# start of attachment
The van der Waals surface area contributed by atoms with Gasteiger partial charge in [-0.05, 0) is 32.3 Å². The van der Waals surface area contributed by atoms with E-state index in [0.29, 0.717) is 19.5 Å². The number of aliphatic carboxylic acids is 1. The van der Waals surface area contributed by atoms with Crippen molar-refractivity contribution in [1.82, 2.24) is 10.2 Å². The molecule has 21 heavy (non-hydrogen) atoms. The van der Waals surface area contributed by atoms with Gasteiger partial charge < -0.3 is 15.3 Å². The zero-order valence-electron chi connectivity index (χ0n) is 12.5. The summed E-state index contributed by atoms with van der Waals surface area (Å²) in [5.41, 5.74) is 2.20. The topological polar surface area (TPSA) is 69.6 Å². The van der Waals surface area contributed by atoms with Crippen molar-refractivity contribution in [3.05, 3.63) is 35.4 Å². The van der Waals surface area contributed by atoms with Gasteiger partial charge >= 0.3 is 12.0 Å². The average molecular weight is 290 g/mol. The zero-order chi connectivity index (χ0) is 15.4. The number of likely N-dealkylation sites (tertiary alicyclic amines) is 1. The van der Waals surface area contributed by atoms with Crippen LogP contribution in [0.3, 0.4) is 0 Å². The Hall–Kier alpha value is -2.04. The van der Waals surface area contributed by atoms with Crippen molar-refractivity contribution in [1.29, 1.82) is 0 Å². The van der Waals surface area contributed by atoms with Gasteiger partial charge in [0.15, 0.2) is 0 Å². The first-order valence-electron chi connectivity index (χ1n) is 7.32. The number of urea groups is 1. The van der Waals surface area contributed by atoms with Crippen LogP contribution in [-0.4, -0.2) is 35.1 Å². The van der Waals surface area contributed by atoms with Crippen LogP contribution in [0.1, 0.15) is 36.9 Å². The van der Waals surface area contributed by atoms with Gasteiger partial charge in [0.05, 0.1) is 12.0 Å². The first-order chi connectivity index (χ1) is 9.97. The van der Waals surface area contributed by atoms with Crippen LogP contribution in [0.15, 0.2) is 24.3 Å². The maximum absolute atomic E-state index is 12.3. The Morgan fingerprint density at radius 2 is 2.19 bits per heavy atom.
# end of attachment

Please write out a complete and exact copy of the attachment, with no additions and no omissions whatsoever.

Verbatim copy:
The van der Waals surface area contributed by atoms with Gasteiger partial charge in [-0.05, 0) is 32.3 Å². The van der Waals surface area contributed by atoms with E-state index in [0.29, 0.717) is 19.5 Å². The number of aliphatic carboxylic acids is 1. The van der Waals surface area contributed by atoms with Crippen molar-refractivity contribution in [1.82, 2.24) is 10.2 Å². The molecule has 21 heavy (non-hydrogen) atoms. The van der Waals surface area contributed by atoms with Gasteiger partial charge < -0.3 is 15.3 Å². The zero-order valence-electron chi connectivity index (χ0n) is 12.5. The summed E-state index contributed by atoms with van der Waals surface area (Å²) in [5.41, 5.74) is 2.20. The topological polar surface area (TPSA) is 69.6 Å². The van der Waals surface area contributed by atoms with Crippen molar-refractivity contribution in [3.05, 3.63) is 35.4 Å². The van der Waals surface area contributed by atoms with Gasteiger partial charge >= 0.3 is 12.0 Å². The average molecular weight is 290 g/mol. The zero-order chi connectivity index (χ0) is 15.4. The number of likely N-dealkylation sites (tertiary alicyclic amines) is 1. The van der Waals surface area contributed by atoms with Crippen LogP contribution in [0.3, 0.4) is 0 Å². The Hall–Kier alpha value is -2.04. The van der Waals surface area contributed by atoms with Crippen molar-refractivity contribution in [1.29, 1.82) is 0 Å². The van der Waals surface area contributed by atoms with Gasteiger partial charge in [0.15, 0.2) is 0 Å². The first-order valence-electron chi connectivity index (χ1n) is 7.32. The number of urea groups is 1. The van der Waals surface area contributed by atoms with Crippen LogP contribution in [-0.4, -0.2) is 35.1 Å². The van der Waals surface area contributed by atoms with Crippen LogP contribution in [0.1, 0.15) is 36.9 Å². The van der Waals surface area contributed by atoms with Gasteiger partial charge in [0.05, 0.1) is 12.0 Å². The first-order chi connectivity index (χ1) is 9.97. The van der Waals surface area contributed by atoms with Crippen LogP contribution in [0.15, 0.2) is 24.3 Å². The maximum absolute atomic E-state index is 12.3. The Morgan fingerprint density at radius 2 is 2.19 bits per heavy atom.